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Daily News Blog

17
Apr

Despite Safety Claims, Insecticide Flupyradifurone Is Bee-Toxic on Its Own and Worse in Combination

(Beyond Pesticides, April 17, 2019)  A neurotoxic pesticide labeled “bee-safe” has been found to be harmful to bees, according to a new study. Flupyradifurone (FPF), the subject of the study, is a novel chemical that was hastily registered in the wake of public awareness about the impact of neonicotinoid insecticides on bees. A systemic insecticide and a nicotinic acetylcholine receptor (nAChR) agonist, it functions in the same way as a neonicotinoid, though it is in the butanolide family. “Lethal and sublethal synergistic effects of a new systemic pesticide, flupyradifurone (Sivanto®), on honeybees,” not only debunks the myth that FPF is safe on its own, it also delves into the FPF’s synergistic effects with a commonly used fungicide propiconazole (PRO). PRO, on its own, has no impact on bee mortality. A rarely studied realm of pesticides, the study defines a synergistic effect as, “when combined exposure to two factors results in an effect that is significantly greater than the sum of individual effects.”

Researchers manipulated six healthy honey bee (Apis mellifera ligutica) colonies and observed the impact of varying amounts of pesticide exposure, including both individual and synergistic effects, on behavior and mortality. They recorded data over seasons and between worker types.

A field-realistic dose of FPF caused a 73% mortality in bees when combined with the fungicide PRO. The synergy of the two pesticides increased abnormal behaviors (motor coordination deficits, hyperactivity, apathy, curved-down abdomen, moribund). The pesticides were more toxic to foragers than in-hive bees and were more toxic in the summer versus the early spring.

Toxicity results for FPF in this study were higher than those reported by the Environmental Protection Agency (EPA), likely due to a difference in protocol. EPA’s risk assessment does not require a thorough assessment of abnormal behaviors and measure behavioral changes up to four hours after treatment – when the effects have often already worn off. These researchers looked closely at the honey bee behaviors one hour after exposure, when abnormal behaviors are more likely to be exhibited.

Lead author Simone Tosi, PhD told Newsweek, “This work is a step forward toward a better understanding of the risks that pesticides could pose to bees and the environment. We provide the first demonstration that the combination of two pesticides can synergistically increase the frequency of pollinators with abnormal behaviors, and suggest methodologies that could be implemented for assessing the risks caused by pesticides.”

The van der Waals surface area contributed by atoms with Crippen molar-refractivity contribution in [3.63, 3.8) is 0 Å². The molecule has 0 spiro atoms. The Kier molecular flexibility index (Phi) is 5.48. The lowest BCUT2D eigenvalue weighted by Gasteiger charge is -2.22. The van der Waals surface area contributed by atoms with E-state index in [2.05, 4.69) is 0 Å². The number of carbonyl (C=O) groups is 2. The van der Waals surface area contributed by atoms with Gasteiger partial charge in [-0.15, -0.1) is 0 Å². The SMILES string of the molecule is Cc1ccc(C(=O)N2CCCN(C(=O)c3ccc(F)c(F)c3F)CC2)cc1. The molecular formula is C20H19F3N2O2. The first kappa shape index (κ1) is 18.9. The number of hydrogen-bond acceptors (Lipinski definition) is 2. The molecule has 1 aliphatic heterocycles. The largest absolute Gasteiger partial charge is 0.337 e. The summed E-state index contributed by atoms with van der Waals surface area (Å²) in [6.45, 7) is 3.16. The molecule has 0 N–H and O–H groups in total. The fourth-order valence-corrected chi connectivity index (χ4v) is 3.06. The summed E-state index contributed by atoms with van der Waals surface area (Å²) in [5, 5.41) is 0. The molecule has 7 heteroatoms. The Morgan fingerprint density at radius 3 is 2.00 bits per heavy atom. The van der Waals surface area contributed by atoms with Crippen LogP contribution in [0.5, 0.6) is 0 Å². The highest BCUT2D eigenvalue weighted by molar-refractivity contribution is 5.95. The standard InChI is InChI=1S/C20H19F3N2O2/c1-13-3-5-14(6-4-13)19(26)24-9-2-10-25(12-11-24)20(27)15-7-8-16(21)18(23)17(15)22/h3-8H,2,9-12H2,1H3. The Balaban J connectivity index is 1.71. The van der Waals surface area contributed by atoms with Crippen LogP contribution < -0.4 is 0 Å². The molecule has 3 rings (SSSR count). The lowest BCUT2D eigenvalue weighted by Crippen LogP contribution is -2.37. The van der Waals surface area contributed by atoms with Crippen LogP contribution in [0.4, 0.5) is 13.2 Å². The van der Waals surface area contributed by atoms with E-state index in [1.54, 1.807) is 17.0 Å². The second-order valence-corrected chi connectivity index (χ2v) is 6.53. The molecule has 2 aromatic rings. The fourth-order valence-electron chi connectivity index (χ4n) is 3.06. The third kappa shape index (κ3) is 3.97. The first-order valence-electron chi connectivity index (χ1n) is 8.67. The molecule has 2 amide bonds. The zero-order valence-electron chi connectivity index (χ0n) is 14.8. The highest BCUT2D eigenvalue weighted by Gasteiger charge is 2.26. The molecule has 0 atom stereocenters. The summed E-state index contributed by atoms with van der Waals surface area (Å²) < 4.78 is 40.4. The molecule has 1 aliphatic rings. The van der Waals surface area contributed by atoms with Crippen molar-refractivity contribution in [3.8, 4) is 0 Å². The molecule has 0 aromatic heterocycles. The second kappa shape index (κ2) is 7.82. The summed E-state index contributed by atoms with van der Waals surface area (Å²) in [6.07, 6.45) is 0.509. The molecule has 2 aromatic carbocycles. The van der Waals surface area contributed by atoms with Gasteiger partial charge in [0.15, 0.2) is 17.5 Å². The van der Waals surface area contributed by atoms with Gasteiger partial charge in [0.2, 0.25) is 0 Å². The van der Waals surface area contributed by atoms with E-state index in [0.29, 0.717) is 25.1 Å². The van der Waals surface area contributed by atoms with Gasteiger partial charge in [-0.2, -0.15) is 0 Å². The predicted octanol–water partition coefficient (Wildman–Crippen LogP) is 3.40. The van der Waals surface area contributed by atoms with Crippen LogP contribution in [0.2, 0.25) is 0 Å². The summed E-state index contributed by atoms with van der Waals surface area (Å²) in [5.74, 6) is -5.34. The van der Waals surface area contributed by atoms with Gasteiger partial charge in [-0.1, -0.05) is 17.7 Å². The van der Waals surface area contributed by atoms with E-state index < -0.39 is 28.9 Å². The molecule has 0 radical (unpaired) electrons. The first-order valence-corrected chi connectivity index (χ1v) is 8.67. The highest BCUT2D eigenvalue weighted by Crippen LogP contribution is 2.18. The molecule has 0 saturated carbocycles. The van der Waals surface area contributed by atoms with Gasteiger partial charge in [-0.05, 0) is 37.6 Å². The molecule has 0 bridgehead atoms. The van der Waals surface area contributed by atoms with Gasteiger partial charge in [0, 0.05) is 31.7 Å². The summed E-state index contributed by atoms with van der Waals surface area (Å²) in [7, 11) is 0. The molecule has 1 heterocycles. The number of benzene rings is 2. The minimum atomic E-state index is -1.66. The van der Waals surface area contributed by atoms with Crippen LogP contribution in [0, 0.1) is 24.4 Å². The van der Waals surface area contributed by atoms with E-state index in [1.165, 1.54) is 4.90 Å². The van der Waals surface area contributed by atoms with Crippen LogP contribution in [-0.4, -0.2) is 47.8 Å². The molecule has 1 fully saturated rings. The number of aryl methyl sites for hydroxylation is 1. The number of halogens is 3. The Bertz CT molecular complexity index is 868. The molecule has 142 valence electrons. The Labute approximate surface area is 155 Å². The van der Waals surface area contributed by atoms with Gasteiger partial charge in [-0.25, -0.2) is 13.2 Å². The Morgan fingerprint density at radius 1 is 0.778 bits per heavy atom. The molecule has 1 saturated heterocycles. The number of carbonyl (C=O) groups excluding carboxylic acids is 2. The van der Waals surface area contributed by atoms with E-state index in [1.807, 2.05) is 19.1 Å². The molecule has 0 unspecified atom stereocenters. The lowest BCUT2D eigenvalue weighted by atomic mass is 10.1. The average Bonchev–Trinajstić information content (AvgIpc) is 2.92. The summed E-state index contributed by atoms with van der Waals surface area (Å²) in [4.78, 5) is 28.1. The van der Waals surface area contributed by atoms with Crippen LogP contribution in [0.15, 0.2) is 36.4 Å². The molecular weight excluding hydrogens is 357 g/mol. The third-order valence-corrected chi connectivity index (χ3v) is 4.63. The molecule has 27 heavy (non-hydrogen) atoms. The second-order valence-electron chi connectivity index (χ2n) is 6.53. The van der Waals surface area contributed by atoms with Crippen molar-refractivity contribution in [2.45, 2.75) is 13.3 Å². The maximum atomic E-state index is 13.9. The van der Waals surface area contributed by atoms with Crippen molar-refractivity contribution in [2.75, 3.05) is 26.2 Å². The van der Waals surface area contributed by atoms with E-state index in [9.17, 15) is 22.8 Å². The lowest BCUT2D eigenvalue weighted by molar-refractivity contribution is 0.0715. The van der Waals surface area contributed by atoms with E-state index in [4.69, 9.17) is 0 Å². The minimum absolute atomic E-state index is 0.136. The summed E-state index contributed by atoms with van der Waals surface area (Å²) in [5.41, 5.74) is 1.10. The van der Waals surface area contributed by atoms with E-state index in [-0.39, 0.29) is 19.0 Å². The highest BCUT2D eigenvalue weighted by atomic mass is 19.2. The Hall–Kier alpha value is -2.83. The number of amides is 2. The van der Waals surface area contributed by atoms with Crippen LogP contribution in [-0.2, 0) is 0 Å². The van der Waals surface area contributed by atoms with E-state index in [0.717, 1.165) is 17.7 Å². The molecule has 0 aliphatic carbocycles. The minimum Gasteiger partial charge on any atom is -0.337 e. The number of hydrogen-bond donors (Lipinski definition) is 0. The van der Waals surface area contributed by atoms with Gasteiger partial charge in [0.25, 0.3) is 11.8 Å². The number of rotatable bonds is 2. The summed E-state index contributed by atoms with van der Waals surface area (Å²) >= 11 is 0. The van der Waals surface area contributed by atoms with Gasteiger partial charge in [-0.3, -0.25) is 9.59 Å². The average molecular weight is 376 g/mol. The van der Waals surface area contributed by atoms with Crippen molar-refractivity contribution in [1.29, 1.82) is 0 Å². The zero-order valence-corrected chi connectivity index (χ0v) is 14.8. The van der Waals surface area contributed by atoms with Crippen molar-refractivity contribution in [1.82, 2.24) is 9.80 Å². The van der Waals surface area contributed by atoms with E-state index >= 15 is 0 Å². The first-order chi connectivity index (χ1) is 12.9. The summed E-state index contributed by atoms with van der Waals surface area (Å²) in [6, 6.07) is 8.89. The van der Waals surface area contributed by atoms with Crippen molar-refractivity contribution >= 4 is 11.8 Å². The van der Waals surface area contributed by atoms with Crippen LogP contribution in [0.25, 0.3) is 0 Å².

The impact of combinations of chemicals is potentially enormous and often overlooked. As mentioned in Beyond Pesticides’ Action of the Week on mixtures, “When pesticides are sprayed on our crops, lawns, and roadsides, and enter into our waterways, groundwater and drinking water, we are exposed to whole formulations, whole tank mixtures, and whole pesticide combinations, not just active ingredients (those that the manufacturer claims are the only ingredients that attack the target pest).” While not well understood and poorly regulated, a few studies have been done that show negative impacts of synergistic effects.

For example, Warren Porter, PhD., professor emeritus of zoology and environmental toxicology at the University of Wisconsin, Madison, examined the effect of fetal exposures to  a mixture of 2,4-Dmecoprop, and dicamba exposure. These chemicals, frequently combined in lawn products, had a strikingly deleterious impact on mice reproduction.

Similarly, Tyrone Hayes, PhD, found reproductive effects on frogs when they were exposed to mixtures of chemicals. “…only atrazine causes the hermaphroditism, but when atrazine has all of its little friends along, you are exposed to atrazine longer. So the combination of chemicals is not synergistic in a way that it is causing more hermaphroditism, but they are delaying development so that the atrazine exposure is longer and increasing the effects.”

Beyond Pesticides has been on the case of flupyradifurone since its registration in 2015. As the public becomes aware of the harm that particular classes of insecticides have on pollinators – not to mention entire ecosystems and/or human health – new chemicals with different nomenclature but similar effects will always pop up in their place. Beyond Pesticides therefore advocates for a paradigm shift from “whack-a-mole” pesticide bans to organic policy that precludes toxic chemicals entirely. An organic approach alleviates the need to analyze just how destructive synergistic effects are.

All unattributed positions and opinions in this piece are those of Beyond Pesticides.

Sources: Newsweek, Proceedings of the Royal Society B

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